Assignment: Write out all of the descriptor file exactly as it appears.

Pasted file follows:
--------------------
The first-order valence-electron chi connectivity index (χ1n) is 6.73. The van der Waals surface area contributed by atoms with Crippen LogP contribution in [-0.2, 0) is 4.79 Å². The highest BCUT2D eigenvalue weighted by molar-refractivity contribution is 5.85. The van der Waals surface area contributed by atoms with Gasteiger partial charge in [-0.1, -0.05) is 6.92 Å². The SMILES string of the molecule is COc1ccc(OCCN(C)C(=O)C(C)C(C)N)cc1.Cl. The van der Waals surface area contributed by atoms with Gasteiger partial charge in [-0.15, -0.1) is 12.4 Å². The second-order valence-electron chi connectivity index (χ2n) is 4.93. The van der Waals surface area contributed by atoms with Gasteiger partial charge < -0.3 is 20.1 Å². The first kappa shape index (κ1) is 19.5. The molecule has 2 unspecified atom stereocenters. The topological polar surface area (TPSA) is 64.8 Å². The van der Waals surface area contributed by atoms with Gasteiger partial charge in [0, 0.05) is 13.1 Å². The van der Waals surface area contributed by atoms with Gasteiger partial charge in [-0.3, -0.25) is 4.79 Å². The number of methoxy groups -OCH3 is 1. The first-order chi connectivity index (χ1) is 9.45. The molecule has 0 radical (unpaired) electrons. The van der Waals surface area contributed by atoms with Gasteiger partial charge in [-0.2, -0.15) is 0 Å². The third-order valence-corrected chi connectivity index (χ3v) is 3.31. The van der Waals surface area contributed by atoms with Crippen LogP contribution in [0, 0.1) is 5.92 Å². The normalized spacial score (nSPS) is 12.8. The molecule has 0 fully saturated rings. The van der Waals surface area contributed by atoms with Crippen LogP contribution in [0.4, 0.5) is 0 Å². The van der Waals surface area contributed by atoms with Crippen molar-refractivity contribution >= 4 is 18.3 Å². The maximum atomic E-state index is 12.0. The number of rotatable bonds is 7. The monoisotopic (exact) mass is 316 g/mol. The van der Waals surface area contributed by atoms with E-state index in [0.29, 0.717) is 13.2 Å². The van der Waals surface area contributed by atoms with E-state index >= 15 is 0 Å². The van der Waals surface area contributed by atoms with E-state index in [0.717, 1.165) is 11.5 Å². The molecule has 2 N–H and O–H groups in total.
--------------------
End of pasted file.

The first-order valence-electron chi connectivity index (χ1n) is 6.73. The van der Waals surface area contributed by atoms with Crippen LogP contribution in [-0.2, 0) is 4.79 Å². The highest BCUT2D eigenvalue weighted by molar-refractivity contribution is 5.85. The van der Waals surface area contributed by atoms with Gasteiger partial charge in [-0.1, -0.05) is 6.92 Å². The SMILES string of the molecule is COc1ccc(OCCN(C)C(=O)C(C)C(C)N)cc1.Cl. The van der Waals surface area contributed by atoms with Gasteiger partial charge in [-0.15, -0.1) is 12.4 Å². The second-order valence-electron chi connectivity index (χ2n) is 4.93. The van der Waals surface area contributed by atoms with Gasteiger partial charge < -0.3 is 20.1 Å². The first kappa shape index (κ1) is 19.5. The molecule has 2 unspecified atom stereocenters. The topological polar surface area (TPSA) is 64.8 Å². The van der Waals surface area contributed by atoms with Gasteiger partial charge in [0, 0.05) is 13.1 Å². The van der Waals surface area contributed by atoms with Gasteiger partial charge in [-0.3, -0.25) is 4.79 Å². The number of methoxy groups -OCH3 is 1. The first-order chi connectivity index (χ1) is 9.45. The molecule has 0 radical (unpaired) electrons. The van der Waals surface area contributed by atoms with Gasteiger partial charge in [-0.2, -0.15) is 0 Å². The third-order valence-corrected chi connectivity index (χ3v) is 3.31. The van der Waals surface area contributed by atoms with Crippen LogP contribution in [0, 0.1) is 5.92 Å². The normalized spacial score (nSPS) is 12.8. The molecule has 0 fully saturated rings. The van der Waals surface area contributed by atoms with Crippen LogP contribution in [0.4, 0.5) is 0 Å². The van der Waals surface area contributed by atoms with Crippen molar-refractivity contribution >= 4 is 18.3 Å². The maximum atomic E-state index is 12.0. The number of rotatable bonds is 7. The monoisotopic (exact) mass is 316 g/mol. The van der Waals surface area contributed by atoms with E-state index in [0.29, 0.717) is 13.2 Å². The van der Waals surface area contributed by atoms with E-state index >= 15 is 0 Å². The van der Waals surface area contributed by atoms with E-state index in [0.717, 1.165) is 11.5 Å². The molecule has 2 N–H and O–H groups in total.